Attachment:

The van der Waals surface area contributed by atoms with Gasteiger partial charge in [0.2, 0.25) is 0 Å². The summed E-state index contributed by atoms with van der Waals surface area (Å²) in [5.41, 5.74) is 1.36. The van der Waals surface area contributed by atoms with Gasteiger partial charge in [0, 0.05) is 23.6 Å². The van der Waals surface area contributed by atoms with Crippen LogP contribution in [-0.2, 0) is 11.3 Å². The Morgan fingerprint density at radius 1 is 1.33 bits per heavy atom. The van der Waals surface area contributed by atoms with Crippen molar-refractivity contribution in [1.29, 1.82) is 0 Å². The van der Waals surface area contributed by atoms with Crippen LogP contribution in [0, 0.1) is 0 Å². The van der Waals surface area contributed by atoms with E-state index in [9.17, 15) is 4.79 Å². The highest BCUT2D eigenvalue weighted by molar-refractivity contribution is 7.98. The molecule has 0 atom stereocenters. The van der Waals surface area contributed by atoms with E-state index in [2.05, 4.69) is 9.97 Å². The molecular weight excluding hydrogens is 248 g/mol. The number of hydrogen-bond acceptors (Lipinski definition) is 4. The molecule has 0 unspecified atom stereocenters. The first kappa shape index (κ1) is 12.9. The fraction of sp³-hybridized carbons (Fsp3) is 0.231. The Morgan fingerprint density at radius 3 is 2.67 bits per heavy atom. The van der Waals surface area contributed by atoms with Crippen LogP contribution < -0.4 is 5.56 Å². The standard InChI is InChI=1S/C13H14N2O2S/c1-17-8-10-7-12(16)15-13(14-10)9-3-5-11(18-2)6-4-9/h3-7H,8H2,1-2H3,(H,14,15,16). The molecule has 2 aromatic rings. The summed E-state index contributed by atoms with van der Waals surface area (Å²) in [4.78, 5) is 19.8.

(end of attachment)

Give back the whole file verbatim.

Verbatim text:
The van der Waals surface area contributed by atoms with Gasteiger partial charge in [0.2, 0.25) is 0 Å². The summed E-state index contributed by atoms with van der Waals surface area (Å²) in [5.41, 5.74) is 1.36. The van der Waals surface area contributed by atoms with Gasteiger partial charge in [0, 0.05) is 23.6 Å². The van der Waals surface area contributed by atoms with Crippen LogP contribution in [-0.2, 0) is 11.3 Å². The Morgan fingerprint density at radius 1 is 1.33 bits per heavy atom. The van der Waals surface area contributed by atoms with Crippen molar-refractivity contribution in [1.29, 1.82) is 0 Å². The van der Waals surface area contributed by atoms with Crippen LogP contribution in [0, 0.1) is 0 Å². The van der Waals surface area contributed by atoms with E-state index in [9.17, 15) is 4.79 Å². The highest BCUT2D eigenvalue weighted by molar-refractivity contribution is 7.98. The molecule has 0 atom stereocenters. The van der Waals surface area contributed by atoms with E-state index in [2.05, 4.69) is 9.97 Å². The molecular weight excluding hydrogens is 248 g/mol. The number of hydrogen-bond acceptors (Lipinski definition) is 4. The molecule has 0 unspecified atom stereocenters. The first kappa shape index (κ1) is 12.9. The fraction of sp³-hybridized carbons (Fsp3) is 0.231. The Morgan fingerprint density at radius 3 is 2.67 bits per heavy atom. The van der Waals surface area contributed by atoms with Crippen LogP contribution < -0.4 is 5.56 Å². The standard InChI is InChI=1S/C13H14N2O2S/c1-17-8-10-7-12(16)15-13(14-10)9-3-5-11(18-2)6-4-9/h3-7H,8H2,1-2H3,(H,14,15,16). The molecule has 2 aromatic rings. The summed E-state index contributed by atoms with van der Waals surface area (Å²) in [4.78, 5) is 19.8.